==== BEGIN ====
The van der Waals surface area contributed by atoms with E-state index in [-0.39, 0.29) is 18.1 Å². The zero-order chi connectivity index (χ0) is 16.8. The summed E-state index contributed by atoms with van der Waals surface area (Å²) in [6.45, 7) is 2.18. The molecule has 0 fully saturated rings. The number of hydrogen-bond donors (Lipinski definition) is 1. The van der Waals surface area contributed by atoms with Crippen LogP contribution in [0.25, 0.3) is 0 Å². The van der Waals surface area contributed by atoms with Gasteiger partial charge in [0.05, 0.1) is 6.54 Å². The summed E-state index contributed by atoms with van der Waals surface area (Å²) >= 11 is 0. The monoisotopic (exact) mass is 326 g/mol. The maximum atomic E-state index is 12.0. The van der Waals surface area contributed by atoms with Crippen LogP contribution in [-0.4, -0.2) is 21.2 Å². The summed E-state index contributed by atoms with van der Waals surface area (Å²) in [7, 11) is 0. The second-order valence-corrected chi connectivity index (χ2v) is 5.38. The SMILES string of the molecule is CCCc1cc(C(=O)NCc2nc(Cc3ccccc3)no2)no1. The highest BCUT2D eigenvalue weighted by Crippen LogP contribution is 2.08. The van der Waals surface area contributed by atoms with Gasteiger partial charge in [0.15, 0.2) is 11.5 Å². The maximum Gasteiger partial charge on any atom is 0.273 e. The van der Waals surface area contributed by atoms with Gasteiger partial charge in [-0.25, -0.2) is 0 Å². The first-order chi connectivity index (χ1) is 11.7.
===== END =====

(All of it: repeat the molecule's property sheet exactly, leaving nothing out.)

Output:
The van der Waals surface area contributed by atoms with E-state index in [-0.39, 0.29) is 18.1 Å². The zero-order chi connectivity index (χ0) is 16.8. The summed E-state index contributed by atoms with van der Waals surface area (Å²) in [6.45, 7) is 2.18. The molecule has 0 fully saturated rings. The number of hydrogen-bond donors (Lipinski definition) is 1. The van der Waals surface area contributed by atoms with Crippen LogP contribution in [0.25, 0.3) is 0 Å². The van der Waals surface area contributed by atoms with Gasteiger partial charge in [0.05, 0.1) is 6.54 Å². The summed E-state index contributed by atoms with van der Waals surface area (Å²) >= 11 is 0. The monoisotopic (exact) mass is 326 g/mol. The maximum atomic E-state index is 12.0. The van der Waals surface area contributed by atoms with Crippen LogP contribution in [-0.4, -0.2) is 21.2 Å². The summed E-state index contributed by atoms with van der Waals surface area (Å²) in [7, 11) is 0. The second-order valence-corrected chi connectivity index (χ2v) is 5.38. The SMILES string of the molecule is CCCc1cc(C(=O)NCc2nc(Cc3ccccc3)no2)no1. The highest BCUT2D eigenvalue weighted by Crippen LogP contribution is 2.08. The van der Waals surface area contributed by atoms with Gasteiger partial charge in [0.15, 0.2) is 11.5 Å². The maximum Gasteiger partial charge on any atom is 0.273 e. The van der Waals surface area contributed by atoms with Gasteiger partial charge in [-0.25, -0.2) is 0 Å². The first-order chi connectivity index (χ1) is 11.7.